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I was replaced by condos

I should probably have seen it coming. The signs, after all, were written in the mirror: wrinkles around the eyes, more and more gray in the hair. Less visible was the structural damage, the cracking knees, the sore shoulders, the stiff neck. There’s no question I was outdated.

Still, it was a shock to wake up and read I was being replaced by condominiums. They say they’re going to be nice. Five stories—20 luxury units with retail space—to be ready by Christmas 2016. There will be a courtyard with a fountain, a rooftop deck and plenty of bike racks in the basement. Free WiFi. No parking, but with Zip Car and Uber and whatnot, who even drives anymore? Only people of my era, and we’re obsolete.

“There’s no question Ryan had his charms,” a man I’d never before met told the paper. His name was Stan and his bank, headquartered across the country, was proudly promoting these condos as another community improvement. “There was a time when Ryan was the place to be, but the future moves forward and mixed-use is what people want. Ryan barely had one use.”

He had a point. I should have long ago diversified my personal brand. I should at least have changed out of these sweatpants. And while I appreciated the readers who took to Facebook to suggest this was another example of our town losing its character, I tended to agree with those who said I was never as interesting as the rest remembered. “Jesus, now we’re going to get nostalgic about Ryan?” one wrote. I clicked “Like.”

The story said construction would start early next year and I figured that was plenty enough time to get my affairs in order before the bulldozers came. I thought about the kids who might move into my old space, the software developers and … um … the software developers. I guess maybe some graphic designers might move in too. An of-the-moment chef. Maybe a Vine star. They’re so fashionable, those Vine stars.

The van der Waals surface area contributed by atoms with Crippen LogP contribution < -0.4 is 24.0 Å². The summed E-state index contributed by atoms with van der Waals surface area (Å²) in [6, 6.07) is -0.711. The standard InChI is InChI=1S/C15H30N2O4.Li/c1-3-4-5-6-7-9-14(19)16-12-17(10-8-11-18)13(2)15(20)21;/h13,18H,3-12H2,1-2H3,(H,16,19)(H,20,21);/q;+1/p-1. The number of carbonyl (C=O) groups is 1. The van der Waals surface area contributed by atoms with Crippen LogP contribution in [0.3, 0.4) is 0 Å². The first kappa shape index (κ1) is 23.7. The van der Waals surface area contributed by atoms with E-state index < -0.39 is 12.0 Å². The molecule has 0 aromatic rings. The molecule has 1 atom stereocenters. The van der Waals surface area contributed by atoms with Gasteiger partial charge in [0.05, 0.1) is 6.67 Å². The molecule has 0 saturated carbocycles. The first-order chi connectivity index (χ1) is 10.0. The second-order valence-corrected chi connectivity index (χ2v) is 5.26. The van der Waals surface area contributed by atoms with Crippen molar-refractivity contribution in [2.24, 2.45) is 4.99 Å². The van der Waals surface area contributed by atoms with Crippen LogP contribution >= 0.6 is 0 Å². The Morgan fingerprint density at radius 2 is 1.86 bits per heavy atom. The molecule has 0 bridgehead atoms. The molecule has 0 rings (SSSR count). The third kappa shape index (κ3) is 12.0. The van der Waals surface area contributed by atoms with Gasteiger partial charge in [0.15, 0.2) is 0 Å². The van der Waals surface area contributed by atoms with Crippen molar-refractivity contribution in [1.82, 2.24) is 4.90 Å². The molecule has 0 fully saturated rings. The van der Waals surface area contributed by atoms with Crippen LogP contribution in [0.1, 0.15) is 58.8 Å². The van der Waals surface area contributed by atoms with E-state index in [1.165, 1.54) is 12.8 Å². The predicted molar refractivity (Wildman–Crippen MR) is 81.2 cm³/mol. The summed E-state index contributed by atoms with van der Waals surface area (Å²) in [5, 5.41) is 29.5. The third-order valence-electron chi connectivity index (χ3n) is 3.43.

I hoped they liked the neighborhood, and I hoped they would have fun, like I once had. I hoped they wouldn’t be too upset when they, too, were turned into condos. It happens to us all, I thought. The future moves forward. Mixed-use is nice. I was glad I wasn’t being replaced by a strip mall. That’d be tough to take.

One day my daughter could come here and say, “My dad used to be here.” And her friend would say, “Where?” And she’d say, “There. Right there. Where software developer is coming from.”

“How do you know it’s a software developer,” her friend would say.

“They’re all software developers,” she’d reply.

“Oh. Your dad must have nice.”

“Not to get all nostalgic about him, but he was Ok. I guess. Want to get some coffee and then shop for a $1,500 lamp?”

“Yeah. This mixed-use is fantastic, isn’t?”

“It really is.”

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